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Harvesting Space for a Greener Earth

Pic by JD Hancock

As our natural resources dwindle and the mining methods take their toll on the environment, a group of authors look to the skies for solutions. One option is the mining of C Bangsnear-Earth-asteroids (NEAs). “Harvesting Space for a Greener Earth” is a collaborative book which looks at the possibilities of mining NEAs in the future. Greenmoxie interviews authors Les Johnson and Greg Matloff and artist C Bangs for their take on the matter.

Climate change has felled many empires and great civilizations in the past, how do you see it affecting our current global power dynamic?

C Bangs: Low-lying countries will have a hard time of it as sea levels rise. Already, the major economic/military powers are vying for control of arctic resources as the ice caps and glaciers retreat. We’re also concerned that the scarcity of resources may provoke wars.  As demand increases and existing, readily obtainable resources are used up, the potential for conflict over who controls the remaining unused resources increases.

With NASA downsizing its space programs, how likely is it that other nations or private companies could mine asteroids?

NASA is not downsizing the space program. Funding levels are roughly constant. What is occurring is an adjustment to the political realities of this time. There are three directors of our space program–the President, Senate, and Congress. Surprise, surprise–they don’t always agree. So NASA is funding several private companies to develop routine access to Low-Earth Orbit (LEO). Simultaneously, NASA is developing its own heavy-lift capability that will allow publically funded expeditions beyond the Moon. Some of the private developments–notably the Dragon spacecraft and Falcon-Heavy of Elon Musk’s Space-X could result in private expeditions beyond the Moon. So it is very likely that public or private expeditions to explore certain near-Earth-asteroids (NEAs) will occur in within the next few decades. Private and public interests may be complimentary in these ventures. For instance, NASA as a political, government-funded organization may be interested by scientific knowledge and a desire to protect the Earth from NEA impacts. Space-X and other private groups may see profit in using asteroids to construct solar-power satellites or for resource mining.

We have the technology to explore and mine asteroids today. We just aren’t doing it. As for how realistic these ambitions may be, just look at the costs. According to the Fortune 500, WalMart sold over $473 billion dollars of merchandise last year. That’s $473 thousand million dollars!  Exxon Mobil sold over $438 billion.  NASA’s budget is $17 billion and only a fraction of it is devoted to exploring asteroids.  Exploring and developing space is expensive, but not prohibitive. And once it is profitable to explore, mine and return resources from asteroids, we won’t be able to stop it from happening.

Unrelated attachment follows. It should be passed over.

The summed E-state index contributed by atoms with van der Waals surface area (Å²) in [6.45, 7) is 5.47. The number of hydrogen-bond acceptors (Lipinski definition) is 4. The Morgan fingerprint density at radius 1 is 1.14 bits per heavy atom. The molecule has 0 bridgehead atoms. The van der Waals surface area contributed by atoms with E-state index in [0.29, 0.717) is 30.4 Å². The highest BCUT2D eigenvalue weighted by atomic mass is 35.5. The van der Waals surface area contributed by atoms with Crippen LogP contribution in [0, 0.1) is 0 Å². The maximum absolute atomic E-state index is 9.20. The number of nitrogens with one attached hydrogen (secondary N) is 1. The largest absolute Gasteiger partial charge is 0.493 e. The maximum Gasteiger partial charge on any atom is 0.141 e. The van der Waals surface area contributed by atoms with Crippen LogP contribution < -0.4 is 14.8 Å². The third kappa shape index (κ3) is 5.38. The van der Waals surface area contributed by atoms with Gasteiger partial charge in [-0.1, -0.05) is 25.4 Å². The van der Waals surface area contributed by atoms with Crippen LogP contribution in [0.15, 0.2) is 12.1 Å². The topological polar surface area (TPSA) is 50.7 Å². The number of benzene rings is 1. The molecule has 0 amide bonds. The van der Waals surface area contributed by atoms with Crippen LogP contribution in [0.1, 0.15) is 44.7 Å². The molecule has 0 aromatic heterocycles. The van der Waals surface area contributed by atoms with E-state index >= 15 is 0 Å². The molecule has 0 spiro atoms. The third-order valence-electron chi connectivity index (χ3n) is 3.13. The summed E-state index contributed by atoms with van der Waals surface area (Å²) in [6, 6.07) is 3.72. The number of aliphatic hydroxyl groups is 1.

What do your think about the Supreme Court findings that humans are responsible for climate change? Do you think this will impact the way policy is made?

Greg Matloff: For my Ph.D., I studied under two of the pioneers of climate studies–Jim Hanson of NASA-GISS and Marty Hoffert of NYU. I also knew Carl Sagan at Cornell. One reason that I did not remain in the field of climate studies is my belief that by 1980 or so, all of the applied physics had been done. Jim, Marty and others published in the late 70’s and early 80’s predictions of how climate change would begin to impact our lives in the first decades of 21st century. ALL of their predictions have thus far come true–sea-level rise, stronger storms, species extinction, etc. I hope that the new rulings indicate that the ridiculous debate and the absurdity of political ostriches who will stick their heads in the sand (or somewhere else immune to sunlight) is finally behind us.

Les Johnson: I am troubled by the Supreme Court deciding matter of science.  Science shouldn’t be political.  Science policy is inherently political, but I don’t want lawyers determining scientific truth — even if it advances a political agenda with which I might agree.

What’s the most important take-away for people who read this book?

Things are difficult but not hopeless. If enlightened government can work with progressive industry (as has happened before), then civilization can survive climate change. Unless we think differently, we might not like the future we’re leaving to our children.  It can be one of diminished expectations in the developed world who are living with less (to protect the planet) and hopelessness in the developing world who continue to live with virtually nothing (to protect the planet) OR it can be a prosperous world that allows all its citizens to prosper without further degrading the environment – through the development and use of space resources. The choice is ours. And, in the process, our efforts to save the planet may make us a multi-planet species!

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Nikki is an author and writer specializing in green living ideas and tips, adventure travel, upcycling, and all things eco-friendly. She's traveled the globe, swum with sharks and been bitten by a lion (fact). She lives in a tiny town with a fat cat and a very bad dog.

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2 thoughts on “Harvesting Space for a Greener Earth

  1. trish

    Interesting Q&A! This makes me excited for what the future might hold as far as natural resources. Les Johnson makes a good point that lawyers shouldn’t be determining scientific truth, though I wonder if that is, perhaps, inevitable.

  2. Pingback: Greg Matloff, C Bangs, and Les Johnson, authors of Harvesting Space for a Greener Earth, on tour June 2014 | TLC Book Tours

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